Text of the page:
The International Monetary Fund (IMF) has approved an amount of $94.2 million for Ghana. This brings the total disbursements under the arrangement to $565.2 million with the remainder being tied to the remaining reviews.
The IMF Executive Board announced this after it completed its fourth review under the Extended Credit Facility (ECF), and Programme Extension; and Concludes 2017 Article IV Consultation with Ghana.
The EFC programme aims to restore debt sustainability and macroeconomic stability in the country to foster a return to high growth and job creation, while protecting social spending.
The board also approved Ghana’s request for waivers of non-observance of performance criteria and modification of one performance criterion, as well as the extension of the arrangement by one year.
According to a release posted on the website of the IMF, “Ghana’s three-year arrangement for about US$918 million or 180 per cent of quota at the time of approval of the arrangement, was approved on April 3, 2015.”
“It aims to restore debt sustainability and macroeconomic stability in the country to foster a return to high growth and job creation, while protecting social spending,” the release said.
The Deputy Managing Director and Acting Chair, Mr Tao Zhang, said “Ghana’s macroeconomic performance over the years has been mixed. Policy slippages have compounded the adverse impact of shocks and resulted in significant external and domestic imbalances.”
He further noted that “the new government has committed to macroeconomic stability, fiscal discipline and an ambitious reform agenda; decisive implementation of these policies and reforms would allow Ghana to reap its economic potential and achieve higher and more inclusive growth rates. These efforts will be supported by the continued implementation of the ECF programme.”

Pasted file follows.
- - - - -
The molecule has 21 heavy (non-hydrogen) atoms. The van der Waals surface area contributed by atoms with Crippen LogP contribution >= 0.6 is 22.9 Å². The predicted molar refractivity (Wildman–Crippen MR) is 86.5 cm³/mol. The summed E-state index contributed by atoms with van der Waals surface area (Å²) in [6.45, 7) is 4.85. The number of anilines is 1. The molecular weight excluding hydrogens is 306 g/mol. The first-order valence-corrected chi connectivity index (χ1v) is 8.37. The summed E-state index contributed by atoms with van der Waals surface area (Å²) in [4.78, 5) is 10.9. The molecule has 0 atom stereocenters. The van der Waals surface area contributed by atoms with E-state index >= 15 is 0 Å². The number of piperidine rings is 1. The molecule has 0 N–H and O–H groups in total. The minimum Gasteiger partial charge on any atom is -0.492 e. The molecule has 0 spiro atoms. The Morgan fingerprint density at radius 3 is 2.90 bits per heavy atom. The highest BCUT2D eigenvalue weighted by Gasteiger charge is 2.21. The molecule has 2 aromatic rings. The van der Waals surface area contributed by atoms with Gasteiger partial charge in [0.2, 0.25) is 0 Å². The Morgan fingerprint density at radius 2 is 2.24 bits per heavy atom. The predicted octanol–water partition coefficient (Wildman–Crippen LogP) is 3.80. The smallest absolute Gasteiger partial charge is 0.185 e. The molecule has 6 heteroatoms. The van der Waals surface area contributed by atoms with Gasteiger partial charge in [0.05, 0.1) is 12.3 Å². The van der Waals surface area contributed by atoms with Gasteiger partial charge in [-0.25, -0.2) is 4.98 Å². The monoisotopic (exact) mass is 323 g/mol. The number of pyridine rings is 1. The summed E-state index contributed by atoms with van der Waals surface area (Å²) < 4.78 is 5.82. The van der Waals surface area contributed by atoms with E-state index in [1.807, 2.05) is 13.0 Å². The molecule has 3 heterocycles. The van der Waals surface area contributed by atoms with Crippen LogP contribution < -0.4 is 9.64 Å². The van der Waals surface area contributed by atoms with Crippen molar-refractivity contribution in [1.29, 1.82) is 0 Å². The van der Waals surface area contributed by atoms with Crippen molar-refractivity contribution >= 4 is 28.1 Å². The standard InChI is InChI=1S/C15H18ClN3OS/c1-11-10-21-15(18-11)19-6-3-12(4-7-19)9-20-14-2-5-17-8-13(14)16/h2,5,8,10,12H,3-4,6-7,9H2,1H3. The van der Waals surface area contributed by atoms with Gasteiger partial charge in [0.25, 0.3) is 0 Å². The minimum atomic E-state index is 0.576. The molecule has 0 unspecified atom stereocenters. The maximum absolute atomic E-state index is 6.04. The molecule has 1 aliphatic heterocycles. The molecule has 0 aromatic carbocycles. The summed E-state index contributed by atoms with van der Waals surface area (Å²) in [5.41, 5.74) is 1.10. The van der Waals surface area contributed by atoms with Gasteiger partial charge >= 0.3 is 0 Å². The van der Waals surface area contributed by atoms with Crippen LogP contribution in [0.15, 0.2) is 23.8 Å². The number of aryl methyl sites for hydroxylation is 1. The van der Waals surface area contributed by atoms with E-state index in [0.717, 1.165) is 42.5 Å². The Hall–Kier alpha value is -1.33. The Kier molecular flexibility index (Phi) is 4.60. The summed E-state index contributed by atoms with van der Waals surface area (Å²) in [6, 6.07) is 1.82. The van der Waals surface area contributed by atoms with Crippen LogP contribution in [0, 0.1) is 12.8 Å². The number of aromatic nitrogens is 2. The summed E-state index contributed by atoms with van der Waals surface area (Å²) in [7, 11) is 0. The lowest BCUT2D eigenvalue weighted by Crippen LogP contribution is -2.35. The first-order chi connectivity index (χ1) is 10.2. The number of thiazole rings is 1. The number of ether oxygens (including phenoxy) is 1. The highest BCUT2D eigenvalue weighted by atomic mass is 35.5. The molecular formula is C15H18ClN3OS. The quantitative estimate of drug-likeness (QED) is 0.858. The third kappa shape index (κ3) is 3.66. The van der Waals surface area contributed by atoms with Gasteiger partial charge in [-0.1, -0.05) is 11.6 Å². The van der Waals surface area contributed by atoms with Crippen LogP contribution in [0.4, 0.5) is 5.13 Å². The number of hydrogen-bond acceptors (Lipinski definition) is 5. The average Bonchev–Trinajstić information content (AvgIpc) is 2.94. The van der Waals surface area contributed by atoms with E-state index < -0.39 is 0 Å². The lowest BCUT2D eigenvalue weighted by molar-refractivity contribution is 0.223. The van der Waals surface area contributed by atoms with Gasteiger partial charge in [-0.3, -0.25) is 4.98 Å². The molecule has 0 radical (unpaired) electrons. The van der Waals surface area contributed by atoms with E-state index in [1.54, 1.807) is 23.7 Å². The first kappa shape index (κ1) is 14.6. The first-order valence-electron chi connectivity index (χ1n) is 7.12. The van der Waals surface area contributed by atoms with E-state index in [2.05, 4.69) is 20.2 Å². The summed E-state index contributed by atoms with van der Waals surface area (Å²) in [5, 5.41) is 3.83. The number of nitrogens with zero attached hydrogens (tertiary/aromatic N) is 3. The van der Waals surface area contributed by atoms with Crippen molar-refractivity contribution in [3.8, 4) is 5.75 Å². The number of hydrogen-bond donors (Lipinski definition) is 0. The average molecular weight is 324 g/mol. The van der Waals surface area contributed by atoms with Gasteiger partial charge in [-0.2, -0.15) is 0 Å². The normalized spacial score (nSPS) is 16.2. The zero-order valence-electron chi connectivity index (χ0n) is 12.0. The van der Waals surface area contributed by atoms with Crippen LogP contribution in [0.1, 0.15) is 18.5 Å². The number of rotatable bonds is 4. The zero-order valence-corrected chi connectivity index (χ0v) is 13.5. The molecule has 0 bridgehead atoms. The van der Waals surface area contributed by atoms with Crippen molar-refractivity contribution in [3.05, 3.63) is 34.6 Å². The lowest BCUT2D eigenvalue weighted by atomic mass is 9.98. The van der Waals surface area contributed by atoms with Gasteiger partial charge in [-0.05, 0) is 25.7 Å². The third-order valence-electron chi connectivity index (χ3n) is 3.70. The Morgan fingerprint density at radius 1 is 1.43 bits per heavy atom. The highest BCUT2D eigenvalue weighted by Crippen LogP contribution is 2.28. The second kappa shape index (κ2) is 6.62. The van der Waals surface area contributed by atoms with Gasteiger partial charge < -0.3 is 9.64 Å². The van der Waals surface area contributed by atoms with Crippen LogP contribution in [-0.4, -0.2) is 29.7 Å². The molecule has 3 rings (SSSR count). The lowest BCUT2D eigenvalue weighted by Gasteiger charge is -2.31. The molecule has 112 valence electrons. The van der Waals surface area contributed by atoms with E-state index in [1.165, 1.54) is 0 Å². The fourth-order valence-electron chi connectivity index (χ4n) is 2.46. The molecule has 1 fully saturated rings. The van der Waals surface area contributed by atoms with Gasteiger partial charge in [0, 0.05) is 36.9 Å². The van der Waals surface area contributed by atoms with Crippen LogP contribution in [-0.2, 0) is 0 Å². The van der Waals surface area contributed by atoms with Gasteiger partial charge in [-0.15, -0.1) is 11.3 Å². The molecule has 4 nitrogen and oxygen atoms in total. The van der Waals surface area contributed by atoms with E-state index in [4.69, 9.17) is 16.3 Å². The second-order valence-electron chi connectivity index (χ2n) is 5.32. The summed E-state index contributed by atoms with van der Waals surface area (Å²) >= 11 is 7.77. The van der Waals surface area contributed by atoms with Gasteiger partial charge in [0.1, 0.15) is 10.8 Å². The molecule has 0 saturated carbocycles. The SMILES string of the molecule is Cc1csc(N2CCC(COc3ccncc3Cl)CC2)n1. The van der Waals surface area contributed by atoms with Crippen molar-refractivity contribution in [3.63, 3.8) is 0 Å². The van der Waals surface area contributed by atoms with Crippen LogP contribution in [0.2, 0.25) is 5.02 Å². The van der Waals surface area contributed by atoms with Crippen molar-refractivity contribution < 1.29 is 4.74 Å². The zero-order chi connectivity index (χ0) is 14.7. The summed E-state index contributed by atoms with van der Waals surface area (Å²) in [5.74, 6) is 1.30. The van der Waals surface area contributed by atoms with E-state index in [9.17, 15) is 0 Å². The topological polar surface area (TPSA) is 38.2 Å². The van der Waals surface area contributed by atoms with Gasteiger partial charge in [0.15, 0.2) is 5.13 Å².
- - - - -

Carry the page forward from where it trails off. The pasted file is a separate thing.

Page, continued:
“The authorities have taken some encouraging steps and the economy is showing signs of recovery. As risks remain tilted to the downside, careful fiscal management will be required to achieve the 2017 programme targets and reverse the unfavourable debt dynamics. Additional efforts are needed to address revenue shortfalls, while expenditure control measures should be fully enforced to contain current spending and prevent the recurrence of domestic arrears. Ongoing fiscal consolidation and implementation of the medium-term debt management strategy will be key to further reducing domestic refinancing risks”, he said.